In Part 1, I dove into the first of the five practices: anticipating. When teachers effectively envision student responses, they give themselves a chance to plan. In this post, I'll explain the significance of monitoring.
The second practice
The second of the five practices is monitoring. This is when a teacher circulates the classroom while students work, and pays close attention to their mathematical thinking. To what extent are they approaching the problem in the way the teacher anticipated? In addition to listening and watching, teachers practice monitoring by asking students questions to help make their thinking visible. Many of these questions can be planned in advance of the lesson, on the basis of the anticipated solutions.
“It is important to note, however, that monitoring involves more than just watching and listening to students. During this time, the teacher should also ask questions that will make students’ thinking visible, help students clarify their thinking, ensure that members of the group are all engaged in the activity, and press students to consider aspects of the task to which they need to attend.” (Smith & Stein, 2011, 10)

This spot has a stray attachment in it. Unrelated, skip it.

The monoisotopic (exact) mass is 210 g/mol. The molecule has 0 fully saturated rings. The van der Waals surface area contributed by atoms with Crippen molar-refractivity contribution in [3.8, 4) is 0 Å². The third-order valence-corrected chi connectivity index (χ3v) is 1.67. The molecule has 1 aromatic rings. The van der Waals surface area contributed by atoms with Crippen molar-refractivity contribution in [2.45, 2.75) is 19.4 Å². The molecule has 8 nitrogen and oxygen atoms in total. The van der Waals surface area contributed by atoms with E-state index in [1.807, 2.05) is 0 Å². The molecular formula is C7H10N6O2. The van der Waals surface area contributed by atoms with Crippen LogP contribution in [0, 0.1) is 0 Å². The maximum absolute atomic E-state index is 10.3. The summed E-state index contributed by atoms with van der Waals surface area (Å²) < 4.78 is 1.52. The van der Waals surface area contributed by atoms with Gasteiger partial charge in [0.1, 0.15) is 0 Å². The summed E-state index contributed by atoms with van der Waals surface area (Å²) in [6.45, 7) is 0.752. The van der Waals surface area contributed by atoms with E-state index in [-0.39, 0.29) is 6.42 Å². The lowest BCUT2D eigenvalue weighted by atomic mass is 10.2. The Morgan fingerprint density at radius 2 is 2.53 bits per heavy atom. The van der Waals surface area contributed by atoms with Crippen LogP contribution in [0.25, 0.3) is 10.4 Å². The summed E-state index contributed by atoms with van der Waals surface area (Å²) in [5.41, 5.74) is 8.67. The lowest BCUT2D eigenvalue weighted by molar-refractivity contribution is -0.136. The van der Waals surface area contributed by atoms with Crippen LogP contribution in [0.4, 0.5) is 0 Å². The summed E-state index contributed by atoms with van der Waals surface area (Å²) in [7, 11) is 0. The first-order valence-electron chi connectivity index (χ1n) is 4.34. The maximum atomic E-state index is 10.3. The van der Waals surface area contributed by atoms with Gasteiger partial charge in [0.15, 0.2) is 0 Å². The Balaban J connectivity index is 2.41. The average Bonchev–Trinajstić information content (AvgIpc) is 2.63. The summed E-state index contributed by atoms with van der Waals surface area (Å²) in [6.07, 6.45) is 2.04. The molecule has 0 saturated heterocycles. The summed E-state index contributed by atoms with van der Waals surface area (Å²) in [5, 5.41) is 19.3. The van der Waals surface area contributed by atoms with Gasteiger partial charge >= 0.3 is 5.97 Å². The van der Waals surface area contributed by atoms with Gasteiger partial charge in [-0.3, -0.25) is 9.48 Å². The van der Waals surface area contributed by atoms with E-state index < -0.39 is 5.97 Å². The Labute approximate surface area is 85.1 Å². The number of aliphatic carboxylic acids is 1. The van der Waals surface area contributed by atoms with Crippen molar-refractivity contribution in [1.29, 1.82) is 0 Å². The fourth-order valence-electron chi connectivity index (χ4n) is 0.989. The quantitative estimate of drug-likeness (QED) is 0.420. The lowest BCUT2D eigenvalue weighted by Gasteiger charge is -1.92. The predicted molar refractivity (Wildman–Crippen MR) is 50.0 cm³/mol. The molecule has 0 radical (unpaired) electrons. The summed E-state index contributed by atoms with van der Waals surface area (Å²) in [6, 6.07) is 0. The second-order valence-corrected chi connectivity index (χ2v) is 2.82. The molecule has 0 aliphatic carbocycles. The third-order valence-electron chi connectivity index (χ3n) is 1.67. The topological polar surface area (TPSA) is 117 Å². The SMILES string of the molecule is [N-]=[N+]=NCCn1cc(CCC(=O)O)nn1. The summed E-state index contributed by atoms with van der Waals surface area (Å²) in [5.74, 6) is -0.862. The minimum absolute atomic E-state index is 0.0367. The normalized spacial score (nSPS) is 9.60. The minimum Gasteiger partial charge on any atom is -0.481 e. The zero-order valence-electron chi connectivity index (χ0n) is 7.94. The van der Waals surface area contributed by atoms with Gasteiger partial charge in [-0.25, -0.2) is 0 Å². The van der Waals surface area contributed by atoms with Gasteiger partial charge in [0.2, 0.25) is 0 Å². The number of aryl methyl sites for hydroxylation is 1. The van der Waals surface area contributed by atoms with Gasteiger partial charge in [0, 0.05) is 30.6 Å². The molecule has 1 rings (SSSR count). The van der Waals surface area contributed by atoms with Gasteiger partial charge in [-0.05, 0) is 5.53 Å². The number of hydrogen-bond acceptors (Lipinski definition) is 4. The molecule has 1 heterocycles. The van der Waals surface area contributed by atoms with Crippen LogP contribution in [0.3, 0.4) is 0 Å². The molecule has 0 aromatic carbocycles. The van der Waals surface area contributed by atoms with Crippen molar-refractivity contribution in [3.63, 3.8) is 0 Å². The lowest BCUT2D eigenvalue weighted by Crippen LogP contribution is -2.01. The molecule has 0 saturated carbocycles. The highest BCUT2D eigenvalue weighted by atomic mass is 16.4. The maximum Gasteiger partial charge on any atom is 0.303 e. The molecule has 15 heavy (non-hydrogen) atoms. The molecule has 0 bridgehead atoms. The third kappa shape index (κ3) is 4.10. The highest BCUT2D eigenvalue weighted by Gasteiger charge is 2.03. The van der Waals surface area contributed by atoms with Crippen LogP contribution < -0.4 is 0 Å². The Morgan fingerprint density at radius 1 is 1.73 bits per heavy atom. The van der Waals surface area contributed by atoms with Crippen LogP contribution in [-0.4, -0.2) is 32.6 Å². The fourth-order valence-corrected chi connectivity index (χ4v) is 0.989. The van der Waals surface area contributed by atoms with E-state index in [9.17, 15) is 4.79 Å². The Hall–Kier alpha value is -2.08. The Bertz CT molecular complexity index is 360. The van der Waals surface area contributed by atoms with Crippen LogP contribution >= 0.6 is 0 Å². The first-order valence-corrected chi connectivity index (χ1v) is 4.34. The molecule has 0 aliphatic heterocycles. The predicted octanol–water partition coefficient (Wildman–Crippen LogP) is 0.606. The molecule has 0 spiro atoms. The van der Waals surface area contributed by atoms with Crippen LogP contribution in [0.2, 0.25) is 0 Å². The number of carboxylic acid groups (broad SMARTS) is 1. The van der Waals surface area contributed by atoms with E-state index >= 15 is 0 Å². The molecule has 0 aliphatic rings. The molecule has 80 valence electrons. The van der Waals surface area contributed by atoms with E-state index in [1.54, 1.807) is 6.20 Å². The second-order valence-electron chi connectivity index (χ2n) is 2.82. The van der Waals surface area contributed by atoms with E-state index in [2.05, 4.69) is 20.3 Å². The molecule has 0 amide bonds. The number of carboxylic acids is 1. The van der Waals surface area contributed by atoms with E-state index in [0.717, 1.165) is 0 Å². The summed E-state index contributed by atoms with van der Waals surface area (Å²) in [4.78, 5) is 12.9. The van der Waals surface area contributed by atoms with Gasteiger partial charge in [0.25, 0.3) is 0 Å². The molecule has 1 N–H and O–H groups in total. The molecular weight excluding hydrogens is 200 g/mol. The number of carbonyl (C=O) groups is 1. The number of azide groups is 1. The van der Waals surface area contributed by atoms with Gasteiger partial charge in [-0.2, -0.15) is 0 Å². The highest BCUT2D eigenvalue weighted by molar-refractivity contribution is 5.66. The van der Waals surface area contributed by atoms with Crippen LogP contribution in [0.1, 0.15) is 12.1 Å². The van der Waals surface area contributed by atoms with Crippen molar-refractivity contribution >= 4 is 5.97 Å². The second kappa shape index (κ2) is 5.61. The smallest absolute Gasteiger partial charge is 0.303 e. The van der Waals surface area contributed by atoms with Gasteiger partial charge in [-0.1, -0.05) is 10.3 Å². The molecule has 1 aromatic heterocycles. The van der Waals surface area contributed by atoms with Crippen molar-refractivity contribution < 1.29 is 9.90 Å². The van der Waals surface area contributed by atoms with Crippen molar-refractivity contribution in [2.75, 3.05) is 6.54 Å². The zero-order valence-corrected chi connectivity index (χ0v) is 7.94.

Why is the second practice important?
If anticipating represents the teacher’s hypothesis for student thinking, then monitoring represents the data collection. What do students actually do with the problem? This is a critical question because it helps teachers determine what comes next. It sets up the third practice—selecting. Given what a teacher sees and hears during the second practice, what student examples do they want to select?
How is the second practice supported in curricula?
Teachers are equipped to incorporate the second practice when a curriculum comes with a set of anticipated student responses for which to monitor and questions that help reveal student thinking.
The Illustrative Mathematics 6-8 Math curriculum was designed with the five practices in mind, and LearnZillion’s curriculum support helps teachers to apply them. For each lesson, key visuals are placed alongside teaching notes, and the teaching notes provide teachers with anticipated student responses and suggested questions to ask.
An example of monitoring support can be found in this lesson.
With this integrated set of tools, teachers are prepared to ask students questions in order to reveal their thinking. How are they approaching the task? To what extent are their approaches aligned with the anticipated responses?
In the next post, I'll go over the third practice: selecting.
Eric Westendorf is the Co-Founder and CEO at LearnZillion.